User Experience: Why’ve you got to make things so complicated?

Being technologically savvy in 2018 is pretty much a given. Studies have shown that in the UK we spend more time on our phones than sleeping, and that includes using shopping apps, online banking and booking holidays all through our devices. The technology that makes these interactions possible isn’t going backwards and rapid advancements will continue to be made in streamlining user experience.

But why is it that these free consumer apps seem to have more functionality and better user experiences than internal business tools? ​ Shouldn’t we receive the same quality of experience from both sides of the work-life fence? ​ Spoiler, the answer is yes.

With 44% of the UK work force being millennials, any company who wants to compete for the brightest and best workforce need to prepare to meet the demands of technologically savvy employees that expect hassle free, intuitive user facing tools.

Not only that, there are huge disadvantages to your business by having unfriendly and unattractive internal programmes. As well as being more likely to have disengaged and unhappy employees, money, resources and time are also constantly wasted in lengthy processes and hard to use systems.

So, what can business do to improve user experience without replacing costly systems?

I’ve got 4 top tips that can help you streamline and de-clutter your internal programmes; without changing masses of backend processes. It really is material changes that can have the most impact.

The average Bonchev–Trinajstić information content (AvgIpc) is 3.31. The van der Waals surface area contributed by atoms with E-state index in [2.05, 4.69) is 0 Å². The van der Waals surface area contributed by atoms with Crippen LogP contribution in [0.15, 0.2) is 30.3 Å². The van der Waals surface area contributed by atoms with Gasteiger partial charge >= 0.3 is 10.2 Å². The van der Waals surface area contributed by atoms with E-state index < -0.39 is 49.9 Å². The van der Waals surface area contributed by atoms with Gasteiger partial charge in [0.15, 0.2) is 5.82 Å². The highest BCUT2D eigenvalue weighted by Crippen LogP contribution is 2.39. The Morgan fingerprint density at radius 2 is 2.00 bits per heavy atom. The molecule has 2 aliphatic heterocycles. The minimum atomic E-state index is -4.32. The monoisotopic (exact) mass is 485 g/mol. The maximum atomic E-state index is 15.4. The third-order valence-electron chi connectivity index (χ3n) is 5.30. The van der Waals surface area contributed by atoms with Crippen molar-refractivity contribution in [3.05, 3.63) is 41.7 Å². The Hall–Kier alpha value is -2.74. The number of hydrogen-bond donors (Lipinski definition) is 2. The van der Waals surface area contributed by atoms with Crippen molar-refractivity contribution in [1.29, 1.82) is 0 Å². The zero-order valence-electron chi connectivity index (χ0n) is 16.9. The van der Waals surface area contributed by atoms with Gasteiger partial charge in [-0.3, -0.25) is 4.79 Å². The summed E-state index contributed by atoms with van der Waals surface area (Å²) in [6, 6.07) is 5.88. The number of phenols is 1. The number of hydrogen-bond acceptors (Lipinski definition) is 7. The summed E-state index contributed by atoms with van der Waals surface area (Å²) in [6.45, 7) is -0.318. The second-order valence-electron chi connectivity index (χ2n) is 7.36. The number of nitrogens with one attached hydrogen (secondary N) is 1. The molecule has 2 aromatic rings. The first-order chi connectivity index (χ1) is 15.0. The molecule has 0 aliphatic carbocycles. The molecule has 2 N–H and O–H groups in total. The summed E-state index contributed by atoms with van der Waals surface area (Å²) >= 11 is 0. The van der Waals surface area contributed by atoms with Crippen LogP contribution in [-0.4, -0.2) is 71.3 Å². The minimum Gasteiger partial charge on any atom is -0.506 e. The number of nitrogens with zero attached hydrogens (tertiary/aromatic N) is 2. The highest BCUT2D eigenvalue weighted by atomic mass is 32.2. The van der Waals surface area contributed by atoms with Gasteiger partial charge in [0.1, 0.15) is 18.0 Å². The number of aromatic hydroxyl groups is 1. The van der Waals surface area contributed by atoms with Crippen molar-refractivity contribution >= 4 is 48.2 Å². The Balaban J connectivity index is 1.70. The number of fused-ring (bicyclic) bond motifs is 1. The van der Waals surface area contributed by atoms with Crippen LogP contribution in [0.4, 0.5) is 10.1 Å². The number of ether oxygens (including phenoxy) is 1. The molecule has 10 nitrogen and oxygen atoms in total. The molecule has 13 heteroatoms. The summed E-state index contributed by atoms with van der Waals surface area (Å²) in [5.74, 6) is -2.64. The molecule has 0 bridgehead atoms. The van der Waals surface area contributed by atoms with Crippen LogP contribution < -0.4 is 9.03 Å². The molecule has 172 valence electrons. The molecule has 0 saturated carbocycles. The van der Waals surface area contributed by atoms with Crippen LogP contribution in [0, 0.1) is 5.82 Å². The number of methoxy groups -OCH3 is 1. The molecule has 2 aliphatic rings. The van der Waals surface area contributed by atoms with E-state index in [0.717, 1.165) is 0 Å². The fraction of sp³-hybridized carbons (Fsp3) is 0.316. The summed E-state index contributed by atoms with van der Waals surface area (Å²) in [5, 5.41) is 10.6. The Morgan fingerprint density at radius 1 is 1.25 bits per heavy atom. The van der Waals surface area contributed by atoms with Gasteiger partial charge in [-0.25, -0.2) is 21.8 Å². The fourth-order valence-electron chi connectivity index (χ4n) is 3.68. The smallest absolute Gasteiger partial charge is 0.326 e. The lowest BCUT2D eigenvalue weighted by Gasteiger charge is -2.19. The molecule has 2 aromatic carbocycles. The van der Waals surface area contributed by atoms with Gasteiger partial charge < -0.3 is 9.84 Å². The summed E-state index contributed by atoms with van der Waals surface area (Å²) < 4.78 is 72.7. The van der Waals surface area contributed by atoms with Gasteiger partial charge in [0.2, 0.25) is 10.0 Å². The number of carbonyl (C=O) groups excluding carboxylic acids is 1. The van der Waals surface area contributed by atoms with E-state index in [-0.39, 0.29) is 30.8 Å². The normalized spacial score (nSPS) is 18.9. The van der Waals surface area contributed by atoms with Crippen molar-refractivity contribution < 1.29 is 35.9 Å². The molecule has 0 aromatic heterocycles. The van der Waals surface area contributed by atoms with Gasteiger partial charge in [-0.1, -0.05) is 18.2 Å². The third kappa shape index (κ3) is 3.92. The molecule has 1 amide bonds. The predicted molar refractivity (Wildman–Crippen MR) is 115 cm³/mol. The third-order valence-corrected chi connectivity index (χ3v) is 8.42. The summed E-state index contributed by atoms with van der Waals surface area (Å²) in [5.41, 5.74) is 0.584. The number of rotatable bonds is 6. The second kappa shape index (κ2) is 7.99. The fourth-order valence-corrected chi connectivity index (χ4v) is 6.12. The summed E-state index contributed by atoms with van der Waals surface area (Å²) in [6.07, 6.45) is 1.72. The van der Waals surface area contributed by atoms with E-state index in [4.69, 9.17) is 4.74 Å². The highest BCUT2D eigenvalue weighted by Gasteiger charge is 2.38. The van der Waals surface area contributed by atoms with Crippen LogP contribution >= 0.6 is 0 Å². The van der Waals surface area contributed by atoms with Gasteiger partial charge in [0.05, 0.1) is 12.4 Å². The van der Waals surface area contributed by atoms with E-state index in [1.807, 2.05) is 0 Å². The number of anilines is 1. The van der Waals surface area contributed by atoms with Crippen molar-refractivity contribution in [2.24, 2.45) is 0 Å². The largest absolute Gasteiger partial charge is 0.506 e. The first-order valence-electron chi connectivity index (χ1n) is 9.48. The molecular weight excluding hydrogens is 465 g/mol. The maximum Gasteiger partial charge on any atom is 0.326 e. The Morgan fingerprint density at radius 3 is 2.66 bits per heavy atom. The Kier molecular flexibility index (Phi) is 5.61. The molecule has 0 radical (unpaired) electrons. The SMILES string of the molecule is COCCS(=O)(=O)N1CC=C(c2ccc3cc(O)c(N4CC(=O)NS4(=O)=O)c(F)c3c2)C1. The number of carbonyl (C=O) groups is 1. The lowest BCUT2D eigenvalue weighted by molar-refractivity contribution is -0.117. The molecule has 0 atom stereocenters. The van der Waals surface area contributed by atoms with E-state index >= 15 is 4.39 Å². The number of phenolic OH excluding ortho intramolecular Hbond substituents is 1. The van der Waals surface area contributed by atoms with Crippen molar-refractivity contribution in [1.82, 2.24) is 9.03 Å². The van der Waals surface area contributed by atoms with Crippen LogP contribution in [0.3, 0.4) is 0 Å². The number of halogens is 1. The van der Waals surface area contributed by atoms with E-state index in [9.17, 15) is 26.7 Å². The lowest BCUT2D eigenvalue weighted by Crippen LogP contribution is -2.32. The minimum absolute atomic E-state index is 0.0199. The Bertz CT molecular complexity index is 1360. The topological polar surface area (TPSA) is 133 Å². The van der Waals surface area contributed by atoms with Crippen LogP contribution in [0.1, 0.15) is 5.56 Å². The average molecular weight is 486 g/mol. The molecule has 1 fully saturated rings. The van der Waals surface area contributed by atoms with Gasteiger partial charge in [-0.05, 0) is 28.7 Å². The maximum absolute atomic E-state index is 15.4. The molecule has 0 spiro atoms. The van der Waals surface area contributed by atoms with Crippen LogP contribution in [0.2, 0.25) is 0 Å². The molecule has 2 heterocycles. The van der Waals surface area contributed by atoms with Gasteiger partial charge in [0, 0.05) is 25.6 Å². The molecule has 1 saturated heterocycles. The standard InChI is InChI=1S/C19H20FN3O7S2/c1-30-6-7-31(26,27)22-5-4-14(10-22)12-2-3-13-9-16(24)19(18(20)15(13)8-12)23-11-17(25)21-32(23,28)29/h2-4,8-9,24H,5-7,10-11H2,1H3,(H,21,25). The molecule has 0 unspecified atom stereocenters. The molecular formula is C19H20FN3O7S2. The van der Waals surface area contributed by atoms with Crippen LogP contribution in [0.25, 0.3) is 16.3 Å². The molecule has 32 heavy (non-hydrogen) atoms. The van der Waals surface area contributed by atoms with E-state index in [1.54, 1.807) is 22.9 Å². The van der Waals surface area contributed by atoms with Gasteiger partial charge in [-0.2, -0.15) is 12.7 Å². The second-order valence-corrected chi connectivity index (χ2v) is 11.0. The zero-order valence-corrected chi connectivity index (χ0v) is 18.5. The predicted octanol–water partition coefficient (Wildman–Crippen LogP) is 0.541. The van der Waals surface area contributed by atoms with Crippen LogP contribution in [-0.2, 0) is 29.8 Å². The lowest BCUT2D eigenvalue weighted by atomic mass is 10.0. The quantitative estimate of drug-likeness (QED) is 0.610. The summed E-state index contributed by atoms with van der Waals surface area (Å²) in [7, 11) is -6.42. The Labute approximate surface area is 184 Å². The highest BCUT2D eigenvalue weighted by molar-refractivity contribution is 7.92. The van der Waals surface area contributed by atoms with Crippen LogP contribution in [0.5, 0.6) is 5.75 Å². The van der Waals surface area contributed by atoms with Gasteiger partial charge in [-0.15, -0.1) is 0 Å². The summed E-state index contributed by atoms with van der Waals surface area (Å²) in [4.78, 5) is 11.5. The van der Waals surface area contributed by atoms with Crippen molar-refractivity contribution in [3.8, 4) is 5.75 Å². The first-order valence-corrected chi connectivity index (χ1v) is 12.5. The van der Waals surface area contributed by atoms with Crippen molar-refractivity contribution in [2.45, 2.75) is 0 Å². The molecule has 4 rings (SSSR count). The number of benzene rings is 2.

1. Simplify: Reduce the cognitive overload on users by breaking up long processes into steps, hiding away completed or not-yet-needed fields to have a clearer and more manageable interface.
  2. Unify your tool on all types of devices: Users approach tasks differently on different devices. Responsive design allows us to prioritise and refine what the user sees depending on which device they are using, which gives better user experience.
  3. Navigation: Language in navigation can easily confuse users if options aren’t clearly defined. Having different verbs and phrases all on one page can cause more confusion than you think. So, keep it simple and always be clear so users understand what you want them to do.
  4. Be materialistic: Even the smallest changes such as fonts, font sizes and colours can significantly improve a user’s experience – the appearance and formatting of a page makes all the difference to user experience.

We’ve managed our internal programmes at Top Banana by creating tools such as The Hive for Team Venues, which has enhanced user and customer experience by being a clear and simple tool that saves time and resources. We are also in the process of creating an internal intranet system to make our digital lives at work as seamless and friendly as they are at home.

If you need help streamlining your businesses user experience, drop me an email and see how we can help you create awesome digital user experience.

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